If teaching a very young child to pull the tongue inside the mouth for all the sibilants results in him producing a lateral lisp (which does occur occasionally), then I back off completely. I focus on T in simple words like “eat” and “out” instead. This provides practice for keeping the tongue inside the mouth, and is the foundational tongue position for all the sibilants.
5 thoughts on “Age of Treatment Onset for Frontal Lisp”
What ideas do you have with a child producing a frontal lisp and pulling his lips to the left?
The frontal lisp is a problem of a lack of oral stability. In the case of a frontal lisp, the tongue juts forward because of a lack of oral stability, the jaw lowers too far because of oral instability, and, in your case, the lips shift to one side because of oral instability. The solution is to establish oral stability, and this is a deep concept that stretches further than a short answer like this can support. I have written one paper on oral stability that is on my website — address below 🙂 Also, my next book will have a whole chapter on tis topic– what oral stability is and how to develop it.
I am a school based SLP who recently evaluated a 7 y/o who exhibits a frontal lisp with the /s/ and /z/. Formal testing did not produce a qualifying score that met our state’s guidelines. Informal assessment/observation indicated she was able to identify her errors and correctly produce these sounds on her own without instruction from me. When asked why she stuck her tongue out for these sounds she stated that she does so because she doesn’t like the way her tongue feels when she keeps it inside her mouth. I did not recommend therapy instead I recommended a home program be implemented by the parents and teachers. My reasoning was she already possesses the skills we would target in therapy and would have to work on these skills outside of speech therapy. Therefore, direct speech therapy services from a SLP are not needed. I provided a home packet to the parent and also provided strategies to use both at home and at school in order to promote good speech. I’m curious, what are you’re thoughts on this situation?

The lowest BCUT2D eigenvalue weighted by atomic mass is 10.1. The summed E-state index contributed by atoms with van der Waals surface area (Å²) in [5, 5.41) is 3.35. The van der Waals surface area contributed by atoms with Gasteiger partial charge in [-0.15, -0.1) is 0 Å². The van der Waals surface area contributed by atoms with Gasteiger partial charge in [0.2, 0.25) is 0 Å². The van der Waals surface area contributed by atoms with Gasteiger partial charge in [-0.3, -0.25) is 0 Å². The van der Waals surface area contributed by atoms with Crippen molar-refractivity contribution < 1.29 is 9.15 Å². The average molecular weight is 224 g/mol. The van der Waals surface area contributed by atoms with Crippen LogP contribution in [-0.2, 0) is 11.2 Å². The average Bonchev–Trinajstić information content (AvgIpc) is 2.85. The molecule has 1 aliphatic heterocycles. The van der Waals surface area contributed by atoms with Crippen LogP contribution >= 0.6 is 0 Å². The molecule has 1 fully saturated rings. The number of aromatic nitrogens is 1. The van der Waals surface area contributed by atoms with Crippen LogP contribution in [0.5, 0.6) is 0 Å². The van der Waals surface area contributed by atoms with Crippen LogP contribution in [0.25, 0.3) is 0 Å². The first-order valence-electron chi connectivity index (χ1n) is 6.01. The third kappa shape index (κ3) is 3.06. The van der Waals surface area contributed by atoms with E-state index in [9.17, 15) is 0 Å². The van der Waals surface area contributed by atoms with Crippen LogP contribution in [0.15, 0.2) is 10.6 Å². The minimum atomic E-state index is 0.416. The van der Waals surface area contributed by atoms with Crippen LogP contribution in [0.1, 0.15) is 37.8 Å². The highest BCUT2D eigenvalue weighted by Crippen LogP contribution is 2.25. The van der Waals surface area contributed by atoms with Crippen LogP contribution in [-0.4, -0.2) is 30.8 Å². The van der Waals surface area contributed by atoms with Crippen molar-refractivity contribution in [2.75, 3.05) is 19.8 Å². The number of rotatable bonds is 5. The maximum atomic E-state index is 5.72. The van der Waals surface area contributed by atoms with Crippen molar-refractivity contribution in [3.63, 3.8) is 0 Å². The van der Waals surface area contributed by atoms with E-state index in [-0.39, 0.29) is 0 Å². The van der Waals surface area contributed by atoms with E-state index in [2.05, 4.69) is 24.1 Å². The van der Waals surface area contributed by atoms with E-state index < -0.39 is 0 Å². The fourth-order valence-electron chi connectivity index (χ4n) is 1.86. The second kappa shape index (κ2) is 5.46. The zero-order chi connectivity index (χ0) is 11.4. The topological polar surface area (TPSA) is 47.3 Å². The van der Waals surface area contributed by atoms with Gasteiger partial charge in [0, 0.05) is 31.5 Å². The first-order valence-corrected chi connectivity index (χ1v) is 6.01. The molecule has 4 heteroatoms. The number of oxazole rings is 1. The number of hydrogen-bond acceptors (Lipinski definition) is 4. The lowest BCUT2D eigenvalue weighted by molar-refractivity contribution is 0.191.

I would be concerned as lisps are often visible and noticeable to the average listener. Lips are often thought of as “cute” by adults. Older students and adults with lisps are often thought of as “not smart.” I see this having a direct negative impact socially with this student, as she gets older (i.e., middle school/high school). If RTI does not prove successful, I would reconsider.
I am an adult female who has the ‘most common’ lisp- the frontal lisp. I first went to speech therapy at about age 7. My mother would often point out my lisp and after the age of thirteen, I elected to stop speech therapy due to impacting my class time in junior high school and general anger over my mother’s insistence and humiliation of me. I come from an emotionally abusive family of origin where my sister, who is 11 months younger than me, also has a frontal lisp. Medical and dental causes were ruled out.
My psychologist and psychiatrist suggested my (and my sister’s ) lisp may have psychological cause.
I was never a thumb sucking child and I am aware that pacifiers were not given to us after the age of one year old.
Any thoughts are greatly appreciated.